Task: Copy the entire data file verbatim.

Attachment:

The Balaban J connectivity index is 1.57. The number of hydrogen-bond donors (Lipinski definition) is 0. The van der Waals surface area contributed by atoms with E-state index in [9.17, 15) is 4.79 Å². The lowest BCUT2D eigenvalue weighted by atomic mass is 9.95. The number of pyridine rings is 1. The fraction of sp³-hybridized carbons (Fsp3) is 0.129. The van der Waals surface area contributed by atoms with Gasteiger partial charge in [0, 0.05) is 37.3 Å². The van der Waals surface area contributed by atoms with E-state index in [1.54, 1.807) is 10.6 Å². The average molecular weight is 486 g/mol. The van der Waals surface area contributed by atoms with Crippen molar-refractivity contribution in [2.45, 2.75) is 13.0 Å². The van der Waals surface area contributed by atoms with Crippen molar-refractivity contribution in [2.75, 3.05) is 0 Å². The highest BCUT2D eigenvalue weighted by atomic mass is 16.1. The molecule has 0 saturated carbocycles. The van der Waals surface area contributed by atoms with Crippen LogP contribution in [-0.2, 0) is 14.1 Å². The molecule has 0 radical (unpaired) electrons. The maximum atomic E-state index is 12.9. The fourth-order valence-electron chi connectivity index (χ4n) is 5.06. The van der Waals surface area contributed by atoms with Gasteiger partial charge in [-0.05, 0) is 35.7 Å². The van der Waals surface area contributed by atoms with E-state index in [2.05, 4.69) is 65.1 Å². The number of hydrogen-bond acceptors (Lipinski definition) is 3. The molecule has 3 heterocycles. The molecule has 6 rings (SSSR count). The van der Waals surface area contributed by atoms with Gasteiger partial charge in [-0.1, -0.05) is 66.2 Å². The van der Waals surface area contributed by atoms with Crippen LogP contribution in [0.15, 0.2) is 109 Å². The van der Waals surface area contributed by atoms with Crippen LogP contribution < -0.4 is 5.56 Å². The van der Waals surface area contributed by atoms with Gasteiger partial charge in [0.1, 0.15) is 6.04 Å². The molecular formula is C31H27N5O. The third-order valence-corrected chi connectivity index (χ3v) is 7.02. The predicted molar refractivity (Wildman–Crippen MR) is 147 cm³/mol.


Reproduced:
The Balaban J connectivity index is 1.57. The number of hydrogen-bond donors (Lipinski definition) is 0. The van der Waals surface area contributed by atoms with E-state index in [9.17, 15) is 4.79 Å². The lowest BCUT2D eigenvalue weighted by atomic mass is 9.95. The number of pyridine rings is 1. The fraction of sp³-hybridized carbons (Fsp3) is 0.129. The van der Waals surface area contributed by atoms with Gasteiger partial charge in [0, 0.05) is 37.3 Å². The van der Waals surface area contributed by atoms with E-state index in [1.54, 1.807) is 10.6 Å². The average molecular weight is 486 g/mol. The van der Waals surface area contributed by atoms with Crippen molar-refractivity contribution in [2.45, 2.75) is 13.0 Å². The van der Waals surface area contributed by atoms with Crippen molar-refractivity contribution in [2.75, 3.05) is 0 Å². The highest BCUT2D eigenvalue weighted by atomic mass is 16.1. The molecule has 0 saturated carbocycles. The van der Waals surface area contributed by atoms with Crippen LogP contribution in [-0.2, 0) is 14.1 Å². The molecule has 0 radical (unpaired) electrons. The maximum atomic E-state index is 12.9. The fourth-order valence-electron chi connectivity index (χ4n) is 5.06. The van der Waals surface area contributed by atoms with Gasteiger partial charge in [-0.05, 0) is 35.7 Å². The van der Waals surface area contributed by atoms with E-state index in [2.05, 4.69) is 65.1 Å². The number of hydrogen-bond acceptors (Lipinski definition) is 3. The molecule has 3 heterocycles. The molecule has 6 rings (SSSR count). The van der Waals surface area contributed by atoms with Gasteiger partial charge in [-0.1, -0.05) is 66.2 Å². The van der Waals surface area contributed by atoms with Crippen LogP contribution in [0.15, 0.2) is 109 Å². The van der Waals surface area contributed by atoms with Crippen LogP contribution < -0.4 is 5.56 Å². The van der Waals surface area contributed by atoms with Gasteiger partial charge in [0.1, 0.15) is 6.04 Å². The molecular formula is C31H27N5O. The third-order valence-corrected chi connectivity index (χ3v) is 7.02. The predicted molar refractivity (Wildman–Crippen MR) is 147 cm³/mol.